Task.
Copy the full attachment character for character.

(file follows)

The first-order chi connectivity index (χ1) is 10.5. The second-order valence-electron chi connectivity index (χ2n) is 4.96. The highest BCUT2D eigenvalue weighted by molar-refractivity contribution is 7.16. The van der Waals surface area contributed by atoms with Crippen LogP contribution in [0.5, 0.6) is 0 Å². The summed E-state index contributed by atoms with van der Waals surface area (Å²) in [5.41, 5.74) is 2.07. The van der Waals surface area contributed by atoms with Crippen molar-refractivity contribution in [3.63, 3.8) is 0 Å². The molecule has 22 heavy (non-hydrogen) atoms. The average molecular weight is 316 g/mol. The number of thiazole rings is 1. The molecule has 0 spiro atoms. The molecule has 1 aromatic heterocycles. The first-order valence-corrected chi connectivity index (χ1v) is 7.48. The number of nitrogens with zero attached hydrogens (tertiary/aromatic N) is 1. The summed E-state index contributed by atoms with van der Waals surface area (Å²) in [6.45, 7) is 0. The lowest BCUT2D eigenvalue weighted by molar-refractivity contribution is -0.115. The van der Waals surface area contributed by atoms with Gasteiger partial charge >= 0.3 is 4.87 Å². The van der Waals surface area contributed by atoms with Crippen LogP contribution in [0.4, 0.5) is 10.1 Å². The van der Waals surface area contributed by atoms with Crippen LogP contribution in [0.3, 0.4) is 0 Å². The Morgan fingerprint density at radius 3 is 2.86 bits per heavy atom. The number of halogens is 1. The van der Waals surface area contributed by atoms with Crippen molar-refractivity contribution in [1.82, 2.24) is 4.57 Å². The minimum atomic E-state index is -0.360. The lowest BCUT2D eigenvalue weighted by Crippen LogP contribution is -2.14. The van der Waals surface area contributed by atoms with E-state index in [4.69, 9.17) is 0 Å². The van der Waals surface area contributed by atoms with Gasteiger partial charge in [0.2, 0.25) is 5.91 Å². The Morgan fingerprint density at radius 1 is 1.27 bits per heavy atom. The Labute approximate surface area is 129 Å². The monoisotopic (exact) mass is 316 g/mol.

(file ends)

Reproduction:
The first-order chi connectivity index (χ1) is 10.5. The second-order valence-electron chi connectivity index (χ2n) is 4.96. The highest BCUT2D eigenvalue weighted by molar-refractivity contribution is 7.16. The van der Waals surface area contributed by atoms with Crippen LogP contribution in [0.5, 0.6) is 0 Å². The summed E-state index contributed by atoms with van der Waals surface area (Å²) in [5.41, 5.74) is 2.07. The van der Waals surface area contributed by atoms with Crippen molar-refractivity contribution in [3.63, 3.8) is 0 Å². The molecule has 22 heavy (non-hydrogen) atoms. The average molecular weight is 316 g/mol. The number of thiazole rings is 1. The molecule has 0 spiro atoms. The molecule has 1 aromatic heterocycles. The first-order valence-corrected chi connectivity index (χ1v) is 7.48. The number of nitrogens with zero attached hydrogens (tertiary/aromatic N) is 1. The summed E-state index contributed by atoms with van der Waals surface area (Å²) in [6.45, 7) is 0. The lowest BCUT2D eigenvalue weighted by molar-refractivity contribution is -0.115. The van der Waals surface area contributed by atoms with Gasteiger partial charge >= 0.3 is 4.87 Å². The van der Waals surface area contributed by atoms with Crippen LogP contribution in [0.4, 0.5) is 10.1 Å². The van der Waals surface area contributed by atoms with Crippen LogP contribution in [0.3, 0.4) is 0 Å². The Morgan fingerprint density at radius 3 is 2.86 bits per heavy atom. The number of halogens is 1. The van der Waals surface area contributed by atoms with Crippen molar-refractivity contribution in [1.82, 2.24) is 4.57 Å². The minimum atomic E-state index is -0.360. The lowest BCUT2D eigenvalue weighted by Crippen LogP contribution is -2.14. The van der Waals surface area contributed by atoms with E-state index in [4.69, 9.17) is 0 Å². The van der Waals surface area contributed by atoms with Gasteiger partial charge in [0.2, 0.25) is 5.91 Å². The Morgan fingerprint density at radius 1 is 1.27 bits per heavy atom. The Labute approximate surface area is 129 Å². The monoisotopic (exact) mass is 316 g/mol.